Talk to any working mom and dad and they’ll tell you they need more time – just one more hour in the day to make life work. We can’t legislate another hour in the day, but we can help working people better balance the demands of family and work by removing an unnecessary federal restriction on utilizing comp time in the private sector.
The “Working Families Flexibility Act” helps workers handle the constant challenge of work-life balance by allowing private-sector employers to offer all individuals who work overtime to choose between monetary compensation or comp-time. Particularly for families, the law would help alleviate the difficulties of juggling work, home, kids, and community.
All hard-working Americans should be free to choose whether or not to join or contribute to a union. By eliminating the forced unionism provisions in the National Labor Relations Act and the Railway Labor Act, The National Right to Work Act would eliminate government policy that imposes financial burdens on many low-income and middle-class workers who are compelled to support a union.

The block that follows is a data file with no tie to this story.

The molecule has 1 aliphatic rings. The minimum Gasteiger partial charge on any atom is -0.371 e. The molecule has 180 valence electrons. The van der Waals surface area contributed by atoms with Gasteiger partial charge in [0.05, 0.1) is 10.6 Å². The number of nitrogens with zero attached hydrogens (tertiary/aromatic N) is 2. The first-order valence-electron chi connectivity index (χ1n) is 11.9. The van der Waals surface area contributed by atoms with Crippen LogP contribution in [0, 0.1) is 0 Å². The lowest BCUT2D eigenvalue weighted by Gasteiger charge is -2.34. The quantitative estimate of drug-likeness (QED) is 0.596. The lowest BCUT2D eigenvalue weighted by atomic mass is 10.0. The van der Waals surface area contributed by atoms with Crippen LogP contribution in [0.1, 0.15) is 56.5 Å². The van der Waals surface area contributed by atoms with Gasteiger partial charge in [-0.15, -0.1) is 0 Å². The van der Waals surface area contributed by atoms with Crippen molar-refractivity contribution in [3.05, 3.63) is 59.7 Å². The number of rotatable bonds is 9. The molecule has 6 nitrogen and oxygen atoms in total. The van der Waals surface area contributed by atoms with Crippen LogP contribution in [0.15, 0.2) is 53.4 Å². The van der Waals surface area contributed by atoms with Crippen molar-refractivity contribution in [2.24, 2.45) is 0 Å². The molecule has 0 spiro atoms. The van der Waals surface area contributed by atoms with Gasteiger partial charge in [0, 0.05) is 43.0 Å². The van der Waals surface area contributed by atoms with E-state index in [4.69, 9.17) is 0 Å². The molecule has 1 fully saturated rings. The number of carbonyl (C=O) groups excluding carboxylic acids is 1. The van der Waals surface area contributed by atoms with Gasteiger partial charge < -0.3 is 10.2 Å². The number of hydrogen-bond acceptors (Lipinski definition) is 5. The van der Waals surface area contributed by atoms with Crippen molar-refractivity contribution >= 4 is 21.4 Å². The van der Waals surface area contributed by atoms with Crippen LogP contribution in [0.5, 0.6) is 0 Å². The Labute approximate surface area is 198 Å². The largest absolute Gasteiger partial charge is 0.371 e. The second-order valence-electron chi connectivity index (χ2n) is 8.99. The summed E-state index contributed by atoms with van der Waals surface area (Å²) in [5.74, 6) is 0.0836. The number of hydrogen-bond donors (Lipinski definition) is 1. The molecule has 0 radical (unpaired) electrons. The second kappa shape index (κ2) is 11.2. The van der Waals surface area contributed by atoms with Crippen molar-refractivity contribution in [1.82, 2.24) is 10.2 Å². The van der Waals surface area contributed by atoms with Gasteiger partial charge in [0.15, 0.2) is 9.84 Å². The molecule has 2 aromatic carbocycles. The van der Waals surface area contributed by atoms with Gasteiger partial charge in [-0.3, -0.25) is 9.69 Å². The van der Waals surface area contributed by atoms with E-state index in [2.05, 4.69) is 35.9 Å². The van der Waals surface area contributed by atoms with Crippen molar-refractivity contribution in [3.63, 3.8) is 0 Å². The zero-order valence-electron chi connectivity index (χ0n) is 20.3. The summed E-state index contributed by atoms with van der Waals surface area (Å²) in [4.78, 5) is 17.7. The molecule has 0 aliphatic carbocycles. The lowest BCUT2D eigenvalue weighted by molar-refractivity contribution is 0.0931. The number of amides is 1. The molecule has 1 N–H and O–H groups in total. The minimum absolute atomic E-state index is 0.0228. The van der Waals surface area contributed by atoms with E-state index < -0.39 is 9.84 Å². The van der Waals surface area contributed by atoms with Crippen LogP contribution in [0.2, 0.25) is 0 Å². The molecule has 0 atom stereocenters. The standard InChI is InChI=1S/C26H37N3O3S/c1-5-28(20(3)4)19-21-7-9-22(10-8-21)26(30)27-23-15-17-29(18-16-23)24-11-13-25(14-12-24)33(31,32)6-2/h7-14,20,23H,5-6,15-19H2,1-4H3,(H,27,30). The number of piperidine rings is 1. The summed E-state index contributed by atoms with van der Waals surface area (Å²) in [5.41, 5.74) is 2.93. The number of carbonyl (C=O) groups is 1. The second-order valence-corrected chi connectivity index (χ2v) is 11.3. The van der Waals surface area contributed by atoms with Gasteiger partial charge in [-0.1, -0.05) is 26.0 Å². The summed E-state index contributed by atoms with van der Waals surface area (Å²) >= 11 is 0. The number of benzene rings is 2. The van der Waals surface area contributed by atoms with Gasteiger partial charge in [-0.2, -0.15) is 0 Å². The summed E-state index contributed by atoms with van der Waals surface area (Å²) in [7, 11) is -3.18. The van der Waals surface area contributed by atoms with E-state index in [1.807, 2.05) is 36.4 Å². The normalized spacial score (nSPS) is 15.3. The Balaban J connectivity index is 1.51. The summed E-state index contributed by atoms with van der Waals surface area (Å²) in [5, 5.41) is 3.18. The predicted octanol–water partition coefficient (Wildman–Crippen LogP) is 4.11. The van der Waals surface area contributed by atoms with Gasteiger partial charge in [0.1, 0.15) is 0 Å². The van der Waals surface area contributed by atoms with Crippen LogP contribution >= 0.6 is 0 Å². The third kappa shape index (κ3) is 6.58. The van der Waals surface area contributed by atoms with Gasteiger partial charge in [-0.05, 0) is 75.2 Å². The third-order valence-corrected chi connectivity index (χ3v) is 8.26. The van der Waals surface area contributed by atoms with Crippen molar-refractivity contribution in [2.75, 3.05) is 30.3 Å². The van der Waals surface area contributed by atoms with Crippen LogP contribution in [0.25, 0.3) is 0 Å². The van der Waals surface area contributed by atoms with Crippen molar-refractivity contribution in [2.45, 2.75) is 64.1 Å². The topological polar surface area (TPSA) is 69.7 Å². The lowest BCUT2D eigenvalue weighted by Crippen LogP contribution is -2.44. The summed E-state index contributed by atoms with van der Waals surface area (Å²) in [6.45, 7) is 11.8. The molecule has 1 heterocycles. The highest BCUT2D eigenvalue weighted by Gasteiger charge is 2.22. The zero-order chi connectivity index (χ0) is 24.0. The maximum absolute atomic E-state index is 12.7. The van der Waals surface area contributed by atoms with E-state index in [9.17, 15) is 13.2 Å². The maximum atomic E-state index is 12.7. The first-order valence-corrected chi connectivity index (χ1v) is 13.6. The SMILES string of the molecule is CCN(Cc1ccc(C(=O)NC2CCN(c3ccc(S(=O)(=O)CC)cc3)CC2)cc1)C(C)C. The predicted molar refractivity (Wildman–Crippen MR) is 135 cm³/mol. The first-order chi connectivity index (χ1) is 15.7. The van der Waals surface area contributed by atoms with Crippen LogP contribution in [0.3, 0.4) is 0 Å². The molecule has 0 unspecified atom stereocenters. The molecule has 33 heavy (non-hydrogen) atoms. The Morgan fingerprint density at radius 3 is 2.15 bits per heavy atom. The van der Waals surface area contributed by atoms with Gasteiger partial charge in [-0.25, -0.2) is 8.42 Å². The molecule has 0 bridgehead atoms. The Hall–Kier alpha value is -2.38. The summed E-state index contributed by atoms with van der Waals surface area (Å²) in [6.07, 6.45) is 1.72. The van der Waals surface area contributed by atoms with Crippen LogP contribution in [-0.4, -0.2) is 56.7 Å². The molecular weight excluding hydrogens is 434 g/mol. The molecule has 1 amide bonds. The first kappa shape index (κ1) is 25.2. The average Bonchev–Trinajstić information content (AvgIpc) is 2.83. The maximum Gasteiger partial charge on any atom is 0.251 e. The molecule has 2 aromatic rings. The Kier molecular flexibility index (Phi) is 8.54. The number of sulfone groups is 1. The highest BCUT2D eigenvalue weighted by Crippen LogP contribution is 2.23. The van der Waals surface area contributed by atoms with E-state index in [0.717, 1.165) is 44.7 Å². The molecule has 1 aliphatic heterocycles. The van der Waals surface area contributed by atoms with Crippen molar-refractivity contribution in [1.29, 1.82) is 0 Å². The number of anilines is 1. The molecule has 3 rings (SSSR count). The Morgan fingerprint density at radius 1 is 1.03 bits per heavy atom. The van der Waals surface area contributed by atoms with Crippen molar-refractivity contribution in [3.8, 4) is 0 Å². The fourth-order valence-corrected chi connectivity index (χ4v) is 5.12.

For far too long the NLRB has acted as judge, jury, and executioner, for labor disputes in this country. The havoc they have wrought by upsetting decades of established labor law has cost countless jobs. This common sense legislation would finally restore fairness and accountability to our nation’s labor laws.
The “Protecting American Jobs Act” would transfer the power to hear labor disputes to federal courts. The NLRB would retain the power to conduct investigations, but would not be allowed to prosecute them.
Poverty is not just the absence of money, but also the absence of opportunity. Today’s poverty programs place artificial restraints on those who are trying to get ahead, build careers and provide better lives for themselves and their families. Successful welfare programs are those that make poverty more temporary, not more tolerable, and we need to move current policy in that direction. The Welfare Reform and Upward Mobility Act will give all low-income Americans the opportunity to earn a good living and build a good life.
The Welfare Reform and Upward Mobility Act corrects and strengthens current welfare programs by restoring work incentives for individuals and families, improving state administration of welfare programs, rewarding states that transition beneficiaries from welfare to work, and imposing greater transparency in means-tested welfare spending.